Anyhow, I couldn’t quite grasp the concept, and it was even more difficult to find that particular stroke and hit on the ball. Lee and I tried it about three times, with a little discussion between each attempt.

Then, a guy we shall name Peanut #1 floated over to watch.

As I tried the shot again, Peanut #1 put his finger down on the rail and said, “No, you have to hit it here.” He moved his finger an inch to the left. “Or maybe here.” He moved his finger back to the right. “No, it’s here. Yeah. It’s here.”


Dude, I ALREADY have someone showing me this shot–someone who plays BETTER than you. So scram. I did my best to ignore the dancing finger on the rail as I got down on the shot, tempted as I was to fire the cue ball with my infamous break stroke and crush that digit between rail and phenolic resin while saying innocently, “Oh, like this?”

You all have had that feeling at one time or another, I’m sure.

Anyways, I tried the shot, and didn’t quite get it. Lee set it up again, and I tried very hard to figure out what it was that I did wrong. I got down on the shot again. This time there were two fingers on the rail. One was shorter, and darker than the other one. I looked up.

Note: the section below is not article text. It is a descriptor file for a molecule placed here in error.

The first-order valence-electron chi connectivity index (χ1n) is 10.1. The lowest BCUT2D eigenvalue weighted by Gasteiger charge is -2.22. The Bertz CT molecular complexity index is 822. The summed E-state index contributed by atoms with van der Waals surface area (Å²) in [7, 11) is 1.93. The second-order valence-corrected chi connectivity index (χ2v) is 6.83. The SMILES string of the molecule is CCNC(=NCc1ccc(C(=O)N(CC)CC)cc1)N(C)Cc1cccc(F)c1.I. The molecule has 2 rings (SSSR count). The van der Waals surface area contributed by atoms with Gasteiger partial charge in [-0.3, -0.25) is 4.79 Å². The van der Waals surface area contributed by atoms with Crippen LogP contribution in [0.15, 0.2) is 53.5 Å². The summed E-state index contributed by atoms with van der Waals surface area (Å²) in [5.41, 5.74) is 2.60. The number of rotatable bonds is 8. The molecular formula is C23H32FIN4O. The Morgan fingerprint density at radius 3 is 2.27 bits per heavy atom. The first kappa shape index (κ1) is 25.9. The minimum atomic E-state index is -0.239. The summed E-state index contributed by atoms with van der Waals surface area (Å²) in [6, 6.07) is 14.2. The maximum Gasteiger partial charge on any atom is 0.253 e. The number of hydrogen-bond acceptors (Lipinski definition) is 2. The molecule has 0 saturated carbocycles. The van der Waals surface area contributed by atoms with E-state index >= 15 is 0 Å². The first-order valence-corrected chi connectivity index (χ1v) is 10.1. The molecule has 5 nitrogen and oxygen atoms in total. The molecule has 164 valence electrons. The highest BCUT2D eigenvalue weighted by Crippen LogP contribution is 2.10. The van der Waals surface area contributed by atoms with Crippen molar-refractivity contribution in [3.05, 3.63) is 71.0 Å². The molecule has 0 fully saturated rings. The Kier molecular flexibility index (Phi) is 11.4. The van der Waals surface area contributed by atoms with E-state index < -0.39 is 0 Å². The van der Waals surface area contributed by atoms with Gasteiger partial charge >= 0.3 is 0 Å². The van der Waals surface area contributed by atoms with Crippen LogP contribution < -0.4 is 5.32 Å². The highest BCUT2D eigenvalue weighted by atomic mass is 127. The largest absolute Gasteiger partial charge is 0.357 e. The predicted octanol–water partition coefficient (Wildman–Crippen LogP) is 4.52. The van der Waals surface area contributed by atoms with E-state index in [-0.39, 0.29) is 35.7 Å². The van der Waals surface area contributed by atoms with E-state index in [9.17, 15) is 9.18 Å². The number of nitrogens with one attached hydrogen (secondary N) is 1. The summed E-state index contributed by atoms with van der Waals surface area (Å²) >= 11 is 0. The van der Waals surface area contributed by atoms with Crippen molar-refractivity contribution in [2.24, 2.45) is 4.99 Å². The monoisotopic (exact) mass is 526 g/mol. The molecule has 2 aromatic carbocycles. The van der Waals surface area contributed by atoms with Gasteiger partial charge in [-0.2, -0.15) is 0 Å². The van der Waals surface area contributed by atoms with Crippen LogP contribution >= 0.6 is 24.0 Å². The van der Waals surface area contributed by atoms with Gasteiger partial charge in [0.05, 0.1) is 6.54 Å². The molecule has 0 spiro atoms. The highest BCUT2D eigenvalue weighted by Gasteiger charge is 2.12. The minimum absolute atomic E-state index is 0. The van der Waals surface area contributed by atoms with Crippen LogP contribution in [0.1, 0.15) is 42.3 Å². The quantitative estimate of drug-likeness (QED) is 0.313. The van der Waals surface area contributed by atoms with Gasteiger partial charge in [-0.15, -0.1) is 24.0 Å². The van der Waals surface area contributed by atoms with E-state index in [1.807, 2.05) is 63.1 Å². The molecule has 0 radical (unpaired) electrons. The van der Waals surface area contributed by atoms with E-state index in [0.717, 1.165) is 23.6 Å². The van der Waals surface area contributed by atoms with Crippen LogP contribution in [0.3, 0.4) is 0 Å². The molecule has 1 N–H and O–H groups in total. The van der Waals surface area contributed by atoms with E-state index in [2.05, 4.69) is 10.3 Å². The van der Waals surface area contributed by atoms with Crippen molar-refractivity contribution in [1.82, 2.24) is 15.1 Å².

Peanut #1 and Peanut #2 were both scrutinizing the rail and arguing about where I needed to aim the ball. “She need to hit it here, she using engrish, supposed no engrish.” He moved his finger about two inches to the left.

“Well, of course, she’s using english, she doesn’t know how to hit the ball. But the right spot is over HERE. Peanut #1 tamped down his finger authoritatively with a thwack. Damn. That’s gotta hurt. “Lee, give me your cue, I’ll show her how to make it.”

Lee, polite as can be (amazing!), said, “No, Peanut #1. It’s my cue, and we’re playing here.”

“Oh, Lee,” said Peanut #1. “You’re just taking care of it for me. Don’t ding the shaft on my cue, now, okay?”

I hate people like this. Lee smiled, and gave a polite laugh. I might have smiled and given a roundhouse kick. To the face.

Meanwhile, Peanut #2 had reassessed the situation, and tamped down his finger just to the left of Peanut #1, and said firmly, “Is HERE.”

At this point, I didn’t know whether it was funny or sad. It looked like a showdown between two toddlers playing “Chopsticks” at a toy piano. Either that or a dick-duel between two billiards lameasses. You choose the image that suits you.